brain health

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The MRI machine in Dr. Owen Carmichael's lab blares as it scans a subject's brain.  Carmichael, Director of Biomedical Imaging at Pennington Research Center, studies those scans trying to understand how the brain ages.

Carmichael explains that "what you'll see on the MRI scan is the amount of brain tissue.  And all of that brain tissue is part of that electrical circuitry that makes it possible for you to think."  As we age, our brains tend to shrink.  And as that tissue goes away, the harder it becomes to think.

He describes the young brain as a grape that's just been pulled from the vine, while "the elderly brain looks more like a raisin, in that it's deflated and smaller in size.  And the person with Alzheimer's, that 'looking like a grape' goes even further, it's extremely shriveled up."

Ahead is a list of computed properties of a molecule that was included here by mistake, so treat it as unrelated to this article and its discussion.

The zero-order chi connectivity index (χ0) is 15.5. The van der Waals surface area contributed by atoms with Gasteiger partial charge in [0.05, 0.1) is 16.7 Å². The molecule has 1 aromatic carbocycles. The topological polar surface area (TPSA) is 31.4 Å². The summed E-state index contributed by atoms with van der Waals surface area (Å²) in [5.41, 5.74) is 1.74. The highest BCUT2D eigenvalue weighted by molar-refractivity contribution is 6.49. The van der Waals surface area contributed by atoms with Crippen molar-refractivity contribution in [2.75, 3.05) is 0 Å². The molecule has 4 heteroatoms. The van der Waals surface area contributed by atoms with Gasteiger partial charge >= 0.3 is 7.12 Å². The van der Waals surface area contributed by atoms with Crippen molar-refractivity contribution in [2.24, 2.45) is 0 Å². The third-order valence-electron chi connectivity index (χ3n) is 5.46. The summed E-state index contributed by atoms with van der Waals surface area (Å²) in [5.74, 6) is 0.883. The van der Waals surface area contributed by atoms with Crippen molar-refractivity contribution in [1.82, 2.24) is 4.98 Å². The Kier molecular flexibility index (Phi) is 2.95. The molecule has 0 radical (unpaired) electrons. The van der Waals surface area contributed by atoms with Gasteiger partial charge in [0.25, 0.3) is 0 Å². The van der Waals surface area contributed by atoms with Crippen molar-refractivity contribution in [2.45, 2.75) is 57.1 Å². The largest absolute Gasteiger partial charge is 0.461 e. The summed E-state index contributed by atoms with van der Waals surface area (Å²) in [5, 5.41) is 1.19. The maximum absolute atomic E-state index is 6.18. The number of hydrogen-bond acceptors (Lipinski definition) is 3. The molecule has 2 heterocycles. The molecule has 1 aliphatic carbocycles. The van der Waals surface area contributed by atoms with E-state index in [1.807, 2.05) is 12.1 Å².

When President Obama announced his plan to explore the mysteries of the human brain seven months ago, it was long on ambition and short on details.

Now some of the details are being sketched in.

The BRAIN Initiative will include efforts to restore lost memories in war veterans, create tools that let scientists study individual brain circuits and map the nervous system of the fruit fly.